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Storytelling in ritual and performance in Bali

Enlarge this image. Hanuman’s encounters with demons on his journey to Lanka, from the Balinese version of the Story of Rama, approx. 1900–1950, by I Gusti Nyoman Lempad, (Indonesian, 1862–1978). Asian Art Museum, Ink on paper. Gift of Karen A. Signell, 1998.90.
Storytelling in ritual and performance in Bali
Balinese stories are continually told and retold. The Kayonan is the first and last puppet seen in the Balinese wayang shadow theater. As it dances, it symbolizes the living tradition of storytelling that deeply explains and entertains, morally educates and brings communities together.
Tales such as the Ramayana are mainly spread through storytelling, shadow plays, masked dance, chants, and other theatrical genres. Dancing, music making, painting, and theater are offerings to the gods, as well as entertainment for people. Art, ritual, and performance overlap in Balinese culture in various ways. For instance, when properly carved and sanctified by a priest, a mask comes to be thought of as embodied by a deity. Worn during a ritual dance, the same mask takes on the special role of a protective force. These stories and their enactment through daily rituals and performances are integral to keeping balance and order in the universe.

Storytelling (wayang kulit)

“Rahaina … As the world is formed, I ask permission to tell the story. The world is created out of the great nothingness, by the Great Teacher. The word is sound and the word is written symbol. With these, I shape the story, coming from India, now continued here….”
Shadow master’s invocation in the beginning of a performance (Translated by Mary Zurbuchen, in “The Language of Balinese Shadow Theater”).
Wayang kuli t is one of the oldest forms of storytelling in Bali. Stories are most often drawn from theRamayana and the Mahabharata (the other major Indian epic), but also from indigenous Indonesian literature. Wayang means shadow and kulit means leather, because most puppets are made of buffalo hide.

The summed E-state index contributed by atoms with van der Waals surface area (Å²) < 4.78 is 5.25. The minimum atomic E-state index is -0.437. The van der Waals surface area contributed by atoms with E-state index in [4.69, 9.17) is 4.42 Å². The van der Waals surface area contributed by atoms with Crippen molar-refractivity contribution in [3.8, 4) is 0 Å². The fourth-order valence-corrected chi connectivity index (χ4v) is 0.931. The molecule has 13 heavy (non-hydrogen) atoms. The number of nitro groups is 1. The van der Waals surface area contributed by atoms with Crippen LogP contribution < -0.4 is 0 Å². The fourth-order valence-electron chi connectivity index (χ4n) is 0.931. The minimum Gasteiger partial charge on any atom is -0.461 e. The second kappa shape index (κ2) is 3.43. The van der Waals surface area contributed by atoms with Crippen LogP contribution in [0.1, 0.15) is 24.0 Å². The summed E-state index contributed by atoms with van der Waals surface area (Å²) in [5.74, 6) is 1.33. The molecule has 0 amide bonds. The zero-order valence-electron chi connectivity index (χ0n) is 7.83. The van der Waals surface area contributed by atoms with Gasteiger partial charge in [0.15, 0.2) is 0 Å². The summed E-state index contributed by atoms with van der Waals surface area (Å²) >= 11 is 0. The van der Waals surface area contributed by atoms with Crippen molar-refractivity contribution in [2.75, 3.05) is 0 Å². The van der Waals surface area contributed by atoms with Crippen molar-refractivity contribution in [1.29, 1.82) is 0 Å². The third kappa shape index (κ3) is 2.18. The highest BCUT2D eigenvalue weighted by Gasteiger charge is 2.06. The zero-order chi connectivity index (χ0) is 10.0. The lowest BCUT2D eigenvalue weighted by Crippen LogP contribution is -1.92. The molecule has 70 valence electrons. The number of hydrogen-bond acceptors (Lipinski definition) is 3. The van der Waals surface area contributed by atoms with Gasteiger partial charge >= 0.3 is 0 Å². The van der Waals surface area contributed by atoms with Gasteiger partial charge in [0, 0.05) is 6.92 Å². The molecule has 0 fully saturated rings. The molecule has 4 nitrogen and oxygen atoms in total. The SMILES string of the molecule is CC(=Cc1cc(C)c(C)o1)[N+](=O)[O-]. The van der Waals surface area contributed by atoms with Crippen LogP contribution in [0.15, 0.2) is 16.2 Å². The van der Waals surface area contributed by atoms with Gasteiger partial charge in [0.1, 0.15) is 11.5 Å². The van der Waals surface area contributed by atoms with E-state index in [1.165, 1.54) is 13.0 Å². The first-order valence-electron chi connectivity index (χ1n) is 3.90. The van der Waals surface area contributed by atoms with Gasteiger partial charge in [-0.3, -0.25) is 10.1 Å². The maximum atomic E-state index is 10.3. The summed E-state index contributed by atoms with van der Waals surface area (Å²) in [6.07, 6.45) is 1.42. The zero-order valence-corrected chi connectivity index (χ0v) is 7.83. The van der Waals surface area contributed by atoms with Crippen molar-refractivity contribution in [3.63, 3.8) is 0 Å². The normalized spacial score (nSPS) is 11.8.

The shadow master (the dalang) sits in back of a screen of about 4 by 8 feet next to a box of up to 100 puppets. During the performance, the dalang must change voices to suit each character, at the same time striking the puppet box to give cues to the musicians playing bronze-keyed gender (sometimes also with drums, flutes, and gongs) sitting just in back of him or her. A dalang must be an expert in knowing and interpreting literature, in puppet making and movement, in singing and directing the music, and, of course, in making jokes.

Storytelling through a contemporary lens

In the center of many villages in Bali, standing majestically just outside the temples, is an unimaginably huge banyan (Balinese: bingin) tree. Fifty-foot-long branches plunge underground, to resurface and soar again upwards like living dragons. The leaves of these sacred trees hold healing powers. Meetings, prayer, arts, and commerce take place under the shade of their branches. They are living symbols of Balinese culture, connected to nature, place, and history. How does Balinese culture continue to thrive? By growing new branches on an ancient tree.
In forms such as the visual arts, shadow theater, and masked dance, ancient stories from Bali and from the Indian epics of the Ramayana and Mahabharata are recontextualized. By adapting and recreating these stories the Balinese keep culture alive and meaningful. This keeps the stories relevant and ensures their survival.
How are they recontextualized? Translators draw parallels and adapt the stories to current times. For example, in Balinese shadow theater retellings of the story of Rama, the clown servants Tualen and Mergdah translate for their masters, Rama and Sita. At the same time, the clown figures might relate this classic love story to a wedding in the village. Ravana, the ten-headed evil king, might be shown to symbolize carbon emissions from factories and transportation that are holding nature, symbolized by Sita, hostage.
It is so late at night that you can’t guess the hour. At the end of the play—after the forces of good have chased away the forces of evil (for now)—the shadow master plunges the mighty kayonan Tree of Life puppet firmly into the banana tree trunk that lies across the bottom of the screen and acts as a puppet holder. The shadow master ends the story with this utterance sung out into the night, following the audience as they get up off their mats, take up sleeping children, and go home discussing the performance and the story.
“The fighting is finished, but the story goes on forever.”

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